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Tattoo Studios On Central, South Coasts Among Businesses Hard Hit By Pandemic, But Artists Excited To Be Back To Work

(KCLU photo)
Tattoo Artist Rick Sutherland says the pandemic was rough on his industry, and he feels fortunate that his studio was able to survive.

Tattoo artists say business is strong since reopening, but that some studios didn't survive

You’re hearing the sound of an artist at work. Rick Sutherland has been at his craft for more than three decades. Today, his canvas, so to speak, is the arm of Katie McCarter of Thousand Oaks.

It’s been a tough year for Sutherland, as well as the tattoo industry in general. His studio, Clear Vision Tattoo in Moorpark, has been closed for nine months out of the last year by the state’s COVID-19 health orders.

Sutherland says he understood and supported the initial shutdown. But, he says it became harder to understand the second time around, especially after going into places like Walmart filled with hundreds of shoppers. He says even before the pandemic, his industry took an extraordinary amount of health safety precautions.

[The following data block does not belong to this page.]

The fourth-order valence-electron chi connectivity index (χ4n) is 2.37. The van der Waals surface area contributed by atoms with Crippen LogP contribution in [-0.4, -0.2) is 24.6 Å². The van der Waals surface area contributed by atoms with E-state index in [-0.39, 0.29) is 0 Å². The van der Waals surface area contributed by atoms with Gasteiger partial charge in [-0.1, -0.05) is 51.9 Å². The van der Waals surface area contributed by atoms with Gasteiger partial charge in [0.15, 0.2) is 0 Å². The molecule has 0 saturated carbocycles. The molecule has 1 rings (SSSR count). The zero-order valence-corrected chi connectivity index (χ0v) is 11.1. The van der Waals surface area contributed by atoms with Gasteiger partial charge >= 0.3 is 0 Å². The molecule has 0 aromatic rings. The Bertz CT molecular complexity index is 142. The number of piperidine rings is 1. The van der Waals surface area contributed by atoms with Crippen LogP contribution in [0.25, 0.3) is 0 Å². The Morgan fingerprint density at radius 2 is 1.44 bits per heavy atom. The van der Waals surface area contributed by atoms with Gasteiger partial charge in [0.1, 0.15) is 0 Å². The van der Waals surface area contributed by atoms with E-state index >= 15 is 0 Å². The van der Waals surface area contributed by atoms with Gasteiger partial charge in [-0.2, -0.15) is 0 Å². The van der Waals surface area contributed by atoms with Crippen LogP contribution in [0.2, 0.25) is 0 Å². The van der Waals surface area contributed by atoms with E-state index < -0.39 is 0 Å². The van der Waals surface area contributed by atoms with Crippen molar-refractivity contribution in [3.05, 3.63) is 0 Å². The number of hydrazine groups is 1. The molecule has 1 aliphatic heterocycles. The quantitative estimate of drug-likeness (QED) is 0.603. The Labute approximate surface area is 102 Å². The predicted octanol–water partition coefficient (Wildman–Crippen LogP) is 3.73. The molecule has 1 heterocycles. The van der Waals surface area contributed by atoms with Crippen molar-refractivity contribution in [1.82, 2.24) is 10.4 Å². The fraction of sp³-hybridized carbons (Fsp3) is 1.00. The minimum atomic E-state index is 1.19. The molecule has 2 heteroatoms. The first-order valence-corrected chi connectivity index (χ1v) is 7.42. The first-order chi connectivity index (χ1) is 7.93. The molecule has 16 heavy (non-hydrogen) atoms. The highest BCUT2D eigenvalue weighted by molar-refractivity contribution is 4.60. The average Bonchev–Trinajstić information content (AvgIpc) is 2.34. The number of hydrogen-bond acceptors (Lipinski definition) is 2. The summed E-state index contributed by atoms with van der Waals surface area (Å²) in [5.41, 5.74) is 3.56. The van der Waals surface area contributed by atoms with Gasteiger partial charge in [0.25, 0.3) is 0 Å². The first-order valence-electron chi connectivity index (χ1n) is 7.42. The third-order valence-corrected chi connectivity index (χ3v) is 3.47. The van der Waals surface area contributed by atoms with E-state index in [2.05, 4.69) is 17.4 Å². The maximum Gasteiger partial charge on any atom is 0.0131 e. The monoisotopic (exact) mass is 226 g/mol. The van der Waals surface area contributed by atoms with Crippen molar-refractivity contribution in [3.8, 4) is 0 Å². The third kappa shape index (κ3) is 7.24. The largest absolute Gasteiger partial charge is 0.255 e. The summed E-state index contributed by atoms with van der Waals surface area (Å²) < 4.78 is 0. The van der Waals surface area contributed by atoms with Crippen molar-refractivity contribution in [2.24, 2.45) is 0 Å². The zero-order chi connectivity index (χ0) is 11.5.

He has five artists in his studio, and it was hard for everyone to be idle.

Sutherland says some tattoo artists did some work anyway underground, just to survive. Some of his friends in the industry lost their studios as a result of the pandemic.

The tattoo artist says what saved his business was government help. He says from the City of Moorpark to the federal government, agencies really stepped up with support.

Sutherland has been back in business for a few weeks now, and says it feels great to do what he loves so much.

Lance Orozco has been News Director of KCLU since 2001, providing award-winning coverage of some of the biggest news events in the region, including the Thomas and Woolsey brush fires, the deadly Montecito debris flow, the Borderline Bar and Grill attack, and Ronald Reagan's funeral.